A 23-year-old man with persisting high fever developed hepatosplenomegaly, lymphadenopathy and massive pericardial effusion. Immunological examination revealed a marked elevation of anti-Epstein-Barr virus antibodies (anti-viral capsid antigens IgG-antibody 1:10,240, anti-early antigens-DR IgG-antibody 1:5,120), decreased activities of Epstein-Barr virus specific cytotoxic T lymphocytes, natural killer cells and lymphokine activated killer cells. A liver biopsy showed moderate sinusoidal lymphocytosis with punched-out lesions. These findings suggested severe chronic active Epstein-Barr virus infection syndrome. The patient was treated with recombinant human interleukin-2, but it was discontinued because of an adverse reaction. Twelve months later, he died of suspected pulmonary infection.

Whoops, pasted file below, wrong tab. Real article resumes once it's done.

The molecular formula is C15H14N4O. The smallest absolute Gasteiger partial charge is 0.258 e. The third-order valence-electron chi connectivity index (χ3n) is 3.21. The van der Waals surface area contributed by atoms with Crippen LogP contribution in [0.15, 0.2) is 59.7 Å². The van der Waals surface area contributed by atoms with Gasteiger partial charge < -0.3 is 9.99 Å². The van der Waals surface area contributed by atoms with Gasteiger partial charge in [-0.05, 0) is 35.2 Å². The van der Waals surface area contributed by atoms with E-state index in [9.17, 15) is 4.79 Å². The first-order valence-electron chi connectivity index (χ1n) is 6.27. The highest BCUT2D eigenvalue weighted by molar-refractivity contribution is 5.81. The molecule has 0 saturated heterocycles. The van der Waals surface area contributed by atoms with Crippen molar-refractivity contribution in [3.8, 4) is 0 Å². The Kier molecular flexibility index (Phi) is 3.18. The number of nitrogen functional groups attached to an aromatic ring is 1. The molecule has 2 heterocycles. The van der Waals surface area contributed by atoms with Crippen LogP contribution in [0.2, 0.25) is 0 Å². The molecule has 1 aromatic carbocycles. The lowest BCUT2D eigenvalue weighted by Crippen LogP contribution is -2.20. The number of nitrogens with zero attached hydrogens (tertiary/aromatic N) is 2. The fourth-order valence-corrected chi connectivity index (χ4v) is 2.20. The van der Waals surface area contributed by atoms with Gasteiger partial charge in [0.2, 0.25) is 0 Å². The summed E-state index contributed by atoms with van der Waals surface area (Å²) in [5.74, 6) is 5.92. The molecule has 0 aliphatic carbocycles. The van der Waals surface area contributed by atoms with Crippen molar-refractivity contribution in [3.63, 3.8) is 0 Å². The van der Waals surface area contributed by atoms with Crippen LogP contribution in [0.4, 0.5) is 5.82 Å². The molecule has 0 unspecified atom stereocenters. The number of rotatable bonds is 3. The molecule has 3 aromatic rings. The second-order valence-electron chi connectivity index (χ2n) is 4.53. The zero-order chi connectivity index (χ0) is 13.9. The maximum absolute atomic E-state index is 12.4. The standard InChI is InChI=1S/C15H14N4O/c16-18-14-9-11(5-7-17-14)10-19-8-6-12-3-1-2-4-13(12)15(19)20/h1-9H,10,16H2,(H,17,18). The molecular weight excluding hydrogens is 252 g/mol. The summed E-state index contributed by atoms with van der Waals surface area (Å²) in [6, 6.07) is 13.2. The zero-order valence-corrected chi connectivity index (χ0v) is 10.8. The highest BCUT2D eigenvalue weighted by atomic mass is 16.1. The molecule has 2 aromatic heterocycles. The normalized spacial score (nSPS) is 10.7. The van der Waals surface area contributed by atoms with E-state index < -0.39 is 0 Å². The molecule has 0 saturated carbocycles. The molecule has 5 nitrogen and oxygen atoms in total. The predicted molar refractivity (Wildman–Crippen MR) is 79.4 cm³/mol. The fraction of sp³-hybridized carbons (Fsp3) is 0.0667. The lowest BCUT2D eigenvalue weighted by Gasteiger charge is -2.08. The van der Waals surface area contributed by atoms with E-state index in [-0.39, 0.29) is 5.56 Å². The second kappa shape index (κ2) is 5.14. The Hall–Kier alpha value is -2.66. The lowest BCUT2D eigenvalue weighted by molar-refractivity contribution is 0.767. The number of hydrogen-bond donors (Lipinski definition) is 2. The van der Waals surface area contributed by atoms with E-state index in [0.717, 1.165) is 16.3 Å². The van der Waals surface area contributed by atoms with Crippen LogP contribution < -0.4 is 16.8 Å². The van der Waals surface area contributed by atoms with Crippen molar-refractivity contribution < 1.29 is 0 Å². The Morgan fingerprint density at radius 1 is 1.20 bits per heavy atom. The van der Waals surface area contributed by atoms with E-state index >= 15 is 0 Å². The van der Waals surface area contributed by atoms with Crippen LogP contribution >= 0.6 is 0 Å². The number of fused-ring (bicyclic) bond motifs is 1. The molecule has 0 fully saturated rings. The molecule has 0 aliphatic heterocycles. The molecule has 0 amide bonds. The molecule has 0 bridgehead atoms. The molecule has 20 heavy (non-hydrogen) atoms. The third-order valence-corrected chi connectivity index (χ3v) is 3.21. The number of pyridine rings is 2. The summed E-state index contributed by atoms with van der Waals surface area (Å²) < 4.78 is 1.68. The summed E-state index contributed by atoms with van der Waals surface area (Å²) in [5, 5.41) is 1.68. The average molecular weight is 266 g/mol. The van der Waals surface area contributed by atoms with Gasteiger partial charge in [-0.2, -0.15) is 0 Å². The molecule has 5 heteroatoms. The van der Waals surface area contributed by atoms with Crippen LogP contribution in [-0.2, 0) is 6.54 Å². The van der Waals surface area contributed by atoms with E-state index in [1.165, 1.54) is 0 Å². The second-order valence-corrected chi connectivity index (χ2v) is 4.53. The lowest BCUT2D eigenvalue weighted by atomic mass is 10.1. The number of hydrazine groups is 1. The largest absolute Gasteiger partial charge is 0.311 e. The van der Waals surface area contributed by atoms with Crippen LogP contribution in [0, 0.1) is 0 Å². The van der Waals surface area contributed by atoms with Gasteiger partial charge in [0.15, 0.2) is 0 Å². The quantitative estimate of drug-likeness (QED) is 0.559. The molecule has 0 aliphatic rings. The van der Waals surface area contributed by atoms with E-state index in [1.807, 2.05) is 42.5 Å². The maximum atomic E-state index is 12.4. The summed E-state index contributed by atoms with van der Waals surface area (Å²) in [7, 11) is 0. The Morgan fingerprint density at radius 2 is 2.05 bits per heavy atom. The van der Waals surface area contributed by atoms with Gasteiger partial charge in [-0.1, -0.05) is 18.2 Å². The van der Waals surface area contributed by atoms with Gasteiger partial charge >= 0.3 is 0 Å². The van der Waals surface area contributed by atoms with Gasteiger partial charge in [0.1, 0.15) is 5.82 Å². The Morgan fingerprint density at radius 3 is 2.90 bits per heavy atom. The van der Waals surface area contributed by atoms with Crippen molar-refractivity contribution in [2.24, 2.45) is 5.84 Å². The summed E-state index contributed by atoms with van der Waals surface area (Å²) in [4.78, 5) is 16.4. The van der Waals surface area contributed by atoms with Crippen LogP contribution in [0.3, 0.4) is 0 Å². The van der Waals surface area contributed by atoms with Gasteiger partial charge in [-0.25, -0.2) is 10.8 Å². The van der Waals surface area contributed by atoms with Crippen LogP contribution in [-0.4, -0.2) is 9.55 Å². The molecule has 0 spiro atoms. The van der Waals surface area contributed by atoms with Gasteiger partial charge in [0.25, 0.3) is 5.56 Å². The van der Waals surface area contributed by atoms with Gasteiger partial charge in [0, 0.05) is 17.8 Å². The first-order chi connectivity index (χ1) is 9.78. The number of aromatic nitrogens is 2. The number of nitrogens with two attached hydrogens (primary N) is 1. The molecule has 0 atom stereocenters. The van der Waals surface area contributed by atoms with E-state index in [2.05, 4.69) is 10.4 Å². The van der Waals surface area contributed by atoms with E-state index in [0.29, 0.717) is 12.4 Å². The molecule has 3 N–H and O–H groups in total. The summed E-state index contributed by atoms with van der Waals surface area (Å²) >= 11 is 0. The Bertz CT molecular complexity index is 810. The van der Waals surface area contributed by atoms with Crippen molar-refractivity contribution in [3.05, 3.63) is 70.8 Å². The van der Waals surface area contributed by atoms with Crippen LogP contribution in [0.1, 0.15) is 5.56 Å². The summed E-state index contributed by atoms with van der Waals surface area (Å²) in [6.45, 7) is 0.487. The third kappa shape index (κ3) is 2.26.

- anti-Epstein-Barr virus antibodies
- cytotoxic T lymphocyte
- recombinant interleukin-2
ASJC Scopus subject areas
- Internal Medicine